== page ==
UK Forestry and the work of the landscape architecture profession

UK landscape architect’s interest in forestry is centuries old. John Evelyn did not use the term ‘landscape architect’ but he published a famous book Sylva, or A Discourse of Forest-Trees and the Propagation of Timber in 1664, advocating and supporting extensive tree planting programmes. He hoped to do another book on the theory of garden design but did not complete it. A century later, picturesque theorists were greatly interested in forests and in the 1840s John Claudius Loudon, who I see as one of the key ‘fathers’ of landscape architecture, nearly bankrupted his family by producing  and publishing his massive work Arboretum et fruticetum britannicum; or, The trees and shrubs of Britain, native and foreign, hardy and half-hardy, pictorially and botanically delineated, and scientifically and popularly described; with their propagation, culture, management, and uses in the arts, in useful and ornamental plants &c.  His nineteenth century successors, calling themselves ‘landscape gardeners’ advised landowners on how to plant forests for the multiple objectives of game, timber and scenery. This happy mix of objectives was ended by scientific modernism. Following German practice, trained foresters, concentrated on the single objective of timber production.

In the 1940s the UK government sent Geoffrey Jellicoe to visit America and study the work of US landscape architects. He was particularly impressed by their work on roads and forests. He wrote about this and lobbied government ministers. This effort led to invitation to his friend, Sylvia Crowe, to become a consultant to the Forestry Commission. Her particular effort was to re-engage plantation foresters with scenic and recreational objectives. This led to salaried posts for landscape architects in the Forestry Commission. In the above talk, given by Richard Hellier, Landscape and Woodland Design Advisor with the UK Forestry Commission,  to introduce a LANDSCAPEmatters debate on the role of the landscape profession in forest design, David Jacques asks how many landscape architects the Forestry Commission now employs. Richard’s answer is six, with a seventh waiting to take up a new post.  The debate took place online on 7th April 2021.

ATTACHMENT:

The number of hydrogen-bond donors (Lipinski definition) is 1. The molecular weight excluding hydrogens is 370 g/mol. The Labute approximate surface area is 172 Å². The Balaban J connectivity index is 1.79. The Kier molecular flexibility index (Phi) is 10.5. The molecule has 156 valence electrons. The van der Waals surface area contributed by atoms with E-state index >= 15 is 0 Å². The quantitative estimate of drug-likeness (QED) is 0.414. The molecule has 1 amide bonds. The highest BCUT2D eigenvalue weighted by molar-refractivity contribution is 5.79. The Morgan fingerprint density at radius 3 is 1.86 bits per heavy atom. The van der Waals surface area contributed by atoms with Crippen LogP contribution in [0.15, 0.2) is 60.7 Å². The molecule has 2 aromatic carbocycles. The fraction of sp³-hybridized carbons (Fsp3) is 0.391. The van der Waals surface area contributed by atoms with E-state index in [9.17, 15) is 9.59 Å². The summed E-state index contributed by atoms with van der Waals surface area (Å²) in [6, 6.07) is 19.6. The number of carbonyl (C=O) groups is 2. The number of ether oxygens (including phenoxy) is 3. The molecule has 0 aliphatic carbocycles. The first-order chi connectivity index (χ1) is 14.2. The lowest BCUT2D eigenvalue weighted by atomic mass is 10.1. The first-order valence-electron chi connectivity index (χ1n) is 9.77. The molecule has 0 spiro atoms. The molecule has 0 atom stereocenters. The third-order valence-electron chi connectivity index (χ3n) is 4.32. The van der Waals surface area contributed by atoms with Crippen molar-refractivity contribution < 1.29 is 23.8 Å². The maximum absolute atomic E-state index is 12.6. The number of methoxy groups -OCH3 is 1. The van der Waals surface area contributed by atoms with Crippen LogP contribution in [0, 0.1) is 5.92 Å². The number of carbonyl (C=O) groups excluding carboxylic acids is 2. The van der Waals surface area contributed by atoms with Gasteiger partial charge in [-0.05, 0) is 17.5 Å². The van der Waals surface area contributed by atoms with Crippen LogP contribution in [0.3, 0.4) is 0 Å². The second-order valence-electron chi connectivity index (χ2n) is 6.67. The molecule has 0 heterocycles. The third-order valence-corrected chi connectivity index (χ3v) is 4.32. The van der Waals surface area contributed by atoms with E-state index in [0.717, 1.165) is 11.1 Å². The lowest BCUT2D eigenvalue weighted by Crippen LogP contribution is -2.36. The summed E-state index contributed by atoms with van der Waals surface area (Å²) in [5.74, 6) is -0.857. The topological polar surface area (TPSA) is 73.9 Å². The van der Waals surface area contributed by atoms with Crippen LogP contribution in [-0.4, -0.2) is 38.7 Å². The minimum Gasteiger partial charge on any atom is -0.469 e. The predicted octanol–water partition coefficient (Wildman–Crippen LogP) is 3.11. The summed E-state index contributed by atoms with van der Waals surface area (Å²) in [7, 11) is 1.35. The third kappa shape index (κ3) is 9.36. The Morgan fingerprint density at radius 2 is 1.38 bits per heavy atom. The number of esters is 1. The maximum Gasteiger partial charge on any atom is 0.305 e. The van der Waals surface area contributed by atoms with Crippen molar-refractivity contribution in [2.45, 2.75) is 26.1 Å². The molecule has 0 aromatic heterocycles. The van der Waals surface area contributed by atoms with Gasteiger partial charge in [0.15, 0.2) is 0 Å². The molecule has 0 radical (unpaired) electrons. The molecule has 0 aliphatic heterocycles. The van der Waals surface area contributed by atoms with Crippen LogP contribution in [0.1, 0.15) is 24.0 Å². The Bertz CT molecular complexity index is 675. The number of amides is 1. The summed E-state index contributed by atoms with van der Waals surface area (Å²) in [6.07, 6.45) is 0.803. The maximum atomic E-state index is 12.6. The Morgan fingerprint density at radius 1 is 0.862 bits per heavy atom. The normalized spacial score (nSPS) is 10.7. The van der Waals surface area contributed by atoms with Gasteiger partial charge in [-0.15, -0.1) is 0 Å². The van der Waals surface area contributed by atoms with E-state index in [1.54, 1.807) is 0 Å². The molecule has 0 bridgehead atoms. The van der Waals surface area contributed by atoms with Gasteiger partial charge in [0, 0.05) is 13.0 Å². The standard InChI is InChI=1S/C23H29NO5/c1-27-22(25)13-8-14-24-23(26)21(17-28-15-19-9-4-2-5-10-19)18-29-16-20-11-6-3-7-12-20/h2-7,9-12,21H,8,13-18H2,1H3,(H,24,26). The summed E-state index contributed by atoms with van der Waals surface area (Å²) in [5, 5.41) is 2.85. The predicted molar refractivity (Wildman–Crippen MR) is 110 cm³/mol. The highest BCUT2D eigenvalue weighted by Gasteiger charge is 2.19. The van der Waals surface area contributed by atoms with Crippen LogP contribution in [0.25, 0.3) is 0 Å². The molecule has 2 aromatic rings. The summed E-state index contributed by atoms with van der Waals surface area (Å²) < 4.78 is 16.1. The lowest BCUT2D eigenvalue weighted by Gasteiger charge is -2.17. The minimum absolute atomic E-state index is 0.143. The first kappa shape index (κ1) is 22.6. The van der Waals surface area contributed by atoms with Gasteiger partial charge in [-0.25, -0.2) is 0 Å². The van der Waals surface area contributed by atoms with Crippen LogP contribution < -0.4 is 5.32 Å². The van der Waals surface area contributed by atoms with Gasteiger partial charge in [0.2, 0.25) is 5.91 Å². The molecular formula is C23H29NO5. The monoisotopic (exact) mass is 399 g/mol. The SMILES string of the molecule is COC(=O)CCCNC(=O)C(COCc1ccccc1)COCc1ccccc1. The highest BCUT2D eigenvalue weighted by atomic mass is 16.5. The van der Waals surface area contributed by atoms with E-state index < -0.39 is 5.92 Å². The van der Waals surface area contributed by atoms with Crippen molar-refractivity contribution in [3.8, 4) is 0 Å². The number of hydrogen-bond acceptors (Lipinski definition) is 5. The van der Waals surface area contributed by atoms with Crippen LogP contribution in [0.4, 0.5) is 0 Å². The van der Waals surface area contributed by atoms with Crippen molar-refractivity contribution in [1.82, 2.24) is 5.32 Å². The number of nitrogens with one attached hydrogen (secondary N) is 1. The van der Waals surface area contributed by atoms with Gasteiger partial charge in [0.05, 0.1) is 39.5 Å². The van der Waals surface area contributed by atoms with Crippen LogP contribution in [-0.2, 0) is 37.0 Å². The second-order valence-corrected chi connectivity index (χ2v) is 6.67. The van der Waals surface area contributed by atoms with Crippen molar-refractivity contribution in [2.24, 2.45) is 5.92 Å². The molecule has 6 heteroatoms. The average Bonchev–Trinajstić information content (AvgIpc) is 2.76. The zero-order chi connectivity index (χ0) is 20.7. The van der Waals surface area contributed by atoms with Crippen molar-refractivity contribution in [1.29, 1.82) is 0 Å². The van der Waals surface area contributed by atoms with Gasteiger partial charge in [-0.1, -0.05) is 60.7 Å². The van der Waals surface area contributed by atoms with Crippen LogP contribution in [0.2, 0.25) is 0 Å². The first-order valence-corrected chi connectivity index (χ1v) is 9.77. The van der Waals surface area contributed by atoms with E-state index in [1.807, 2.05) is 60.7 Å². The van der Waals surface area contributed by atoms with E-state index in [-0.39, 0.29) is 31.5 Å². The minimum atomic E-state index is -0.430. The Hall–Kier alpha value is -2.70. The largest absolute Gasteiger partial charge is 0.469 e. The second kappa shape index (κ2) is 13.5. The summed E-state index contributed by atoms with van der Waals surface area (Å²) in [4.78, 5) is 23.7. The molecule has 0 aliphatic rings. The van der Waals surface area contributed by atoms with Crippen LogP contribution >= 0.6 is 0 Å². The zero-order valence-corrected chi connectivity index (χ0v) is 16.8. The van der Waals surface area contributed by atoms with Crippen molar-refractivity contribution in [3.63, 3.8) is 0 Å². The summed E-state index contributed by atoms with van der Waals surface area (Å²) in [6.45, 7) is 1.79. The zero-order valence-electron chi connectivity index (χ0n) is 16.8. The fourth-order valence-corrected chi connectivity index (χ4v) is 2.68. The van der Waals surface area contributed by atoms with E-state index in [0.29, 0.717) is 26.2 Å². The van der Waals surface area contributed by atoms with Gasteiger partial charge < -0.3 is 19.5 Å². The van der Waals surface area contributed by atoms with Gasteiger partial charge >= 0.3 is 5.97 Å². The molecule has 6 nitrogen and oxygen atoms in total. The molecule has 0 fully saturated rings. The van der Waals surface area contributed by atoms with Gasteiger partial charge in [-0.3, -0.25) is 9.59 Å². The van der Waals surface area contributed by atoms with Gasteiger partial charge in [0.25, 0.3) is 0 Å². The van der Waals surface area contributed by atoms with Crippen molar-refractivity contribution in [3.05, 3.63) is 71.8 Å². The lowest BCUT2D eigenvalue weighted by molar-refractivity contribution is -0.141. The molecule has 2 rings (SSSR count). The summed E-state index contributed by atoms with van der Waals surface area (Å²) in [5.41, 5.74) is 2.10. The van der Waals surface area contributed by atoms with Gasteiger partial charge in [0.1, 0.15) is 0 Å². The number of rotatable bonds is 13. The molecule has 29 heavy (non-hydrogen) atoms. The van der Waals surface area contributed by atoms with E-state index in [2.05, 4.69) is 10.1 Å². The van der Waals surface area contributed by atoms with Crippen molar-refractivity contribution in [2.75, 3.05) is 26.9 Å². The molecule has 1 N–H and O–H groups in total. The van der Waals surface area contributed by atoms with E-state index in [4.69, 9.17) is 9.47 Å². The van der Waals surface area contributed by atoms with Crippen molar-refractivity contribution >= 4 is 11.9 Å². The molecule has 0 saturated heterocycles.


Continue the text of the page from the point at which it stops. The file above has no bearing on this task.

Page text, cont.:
The projects illustrated in Richard Hellier’s show that the FC are now doing a very good job of producing what Sylvia Crowe called Forest Design Plans (in her book on The Landscape of Forests and Woods, H.M. Stationery Office, 1978). I supported her call in a chapter for a book on Landscape planning and environmental impact design (Routledge, 1998) and am as pleased as I believe Dame Sylvia would have been to see what is now being done.  My impression is that the plans Richard showed are for new forests or forest extensions. If this is so, the next stage is surely to produce equally good plans for the all the FC’s older woods and forests.

Richard Hellier relates that the climate change mitigation agenda is having a profound influence on the the Forestry Commission and is likely to lead to (1) a substantial increase in the UK’s tree cover (2) many new commissions for landscape architects. I hope he is right. This will require landscape planning as well as landscape design.

UK landscape architects are expected to become more involved with forest planning and forest design



Tom Turner